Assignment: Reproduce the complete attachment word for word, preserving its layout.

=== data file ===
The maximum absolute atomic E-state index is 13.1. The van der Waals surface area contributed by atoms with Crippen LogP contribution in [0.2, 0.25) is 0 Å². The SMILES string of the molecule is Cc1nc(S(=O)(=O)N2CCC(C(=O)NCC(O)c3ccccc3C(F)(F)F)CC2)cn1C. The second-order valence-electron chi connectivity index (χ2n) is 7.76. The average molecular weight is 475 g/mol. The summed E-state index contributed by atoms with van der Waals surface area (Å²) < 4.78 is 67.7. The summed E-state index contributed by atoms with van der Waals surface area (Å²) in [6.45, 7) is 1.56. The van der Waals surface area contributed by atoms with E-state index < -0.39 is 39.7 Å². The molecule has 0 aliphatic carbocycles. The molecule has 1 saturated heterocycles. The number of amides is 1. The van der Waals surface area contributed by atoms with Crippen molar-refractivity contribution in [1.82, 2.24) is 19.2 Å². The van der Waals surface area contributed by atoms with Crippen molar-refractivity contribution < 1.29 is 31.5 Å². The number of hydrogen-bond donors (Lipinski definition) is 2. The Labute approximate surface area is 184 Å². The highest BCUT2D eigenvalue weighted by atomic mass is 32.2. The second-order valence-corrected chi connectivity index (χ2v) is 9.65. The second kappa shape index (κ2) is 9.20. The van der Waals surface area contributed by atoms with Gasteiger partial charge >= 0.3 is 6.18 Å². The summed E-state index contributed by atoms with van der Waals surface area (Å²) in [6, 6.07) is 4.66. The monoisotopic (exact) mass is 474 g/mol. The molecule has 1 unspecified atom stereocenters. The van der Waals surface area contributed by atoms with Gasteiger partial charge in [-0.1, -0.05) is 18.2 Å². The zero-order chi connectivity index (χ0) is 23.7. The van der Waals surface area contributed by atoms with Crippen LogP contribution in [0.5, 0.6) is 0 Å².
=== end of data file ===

The maximum absolute atomic E-state index is 13.1. The van der Waals surface area contributed by atoms with Crippen LogP contribution in [0.2, 0.25) is 0 Å². The SMILES string of the molecule is Cc1nc(S(=O)(=O)N2CCC(C(=O)NCC(O)c3ccccc3C(F)(F)F)CC2)cn1C. The second-order valence-electron chi connectivity index (χ2n) is 7.76. The average molecular weight is 475 g/mol. The summed E-state index contributed by atoms with van der Waals surface area (Å²) < 4.78 is 67.7. The summed E-state index contributed by atoms with van der Waals surface area (Å²) in [6.45, 7) is 1.56. The van der Waals surface area contributed by atoms with E-state index < -0.39 is 39.7 Å². The molecule has 0 aliphatic carbocycles. The molecule has 1 saturated heterocycles. The number of amides is 1. The van der Waals surface area contributed by atoms with Crippen molar-refractivity contribution in [1.82, 2.24) is 19.2 Å². The van der Waals surface area contributed by atoms with Crippen molar-refractivity contribution < 1.29 is 31.5 Å². The number of hydrogen-bond donors (Lipinski definition) is 2. The Labute approximate surface area is 184 Å². The highest BCUT2D eigenvalue weighted by atomic mass is 32.2. The second-order valence-corrected chi connectivity index (χ2v) is 9.65. The second kappa shape index (κ2) is 9.20. The van der Waals surface area contributed by atoms with Gasteiger partial charge >= 0.3 is 6.18 Å². The summed E-state index contributed by atoms with van der Waals surface area (Å²) in [6, 6.07) is 4.66. The monoisotopic (exact) mass is 474 g/mol. The molecule has 1 unspecified atom stereocenters. The van der Waals surface area contributed by atoms with Gasteiger partial charge in [-0.1, -0.05) is 18.2 Å². The zero-order chi connectivity index (χ0) is 23.7. The van der Waals surface area contributed by atoms with Crippen LogP contribution in [0.5, 0.6) is 0 Å².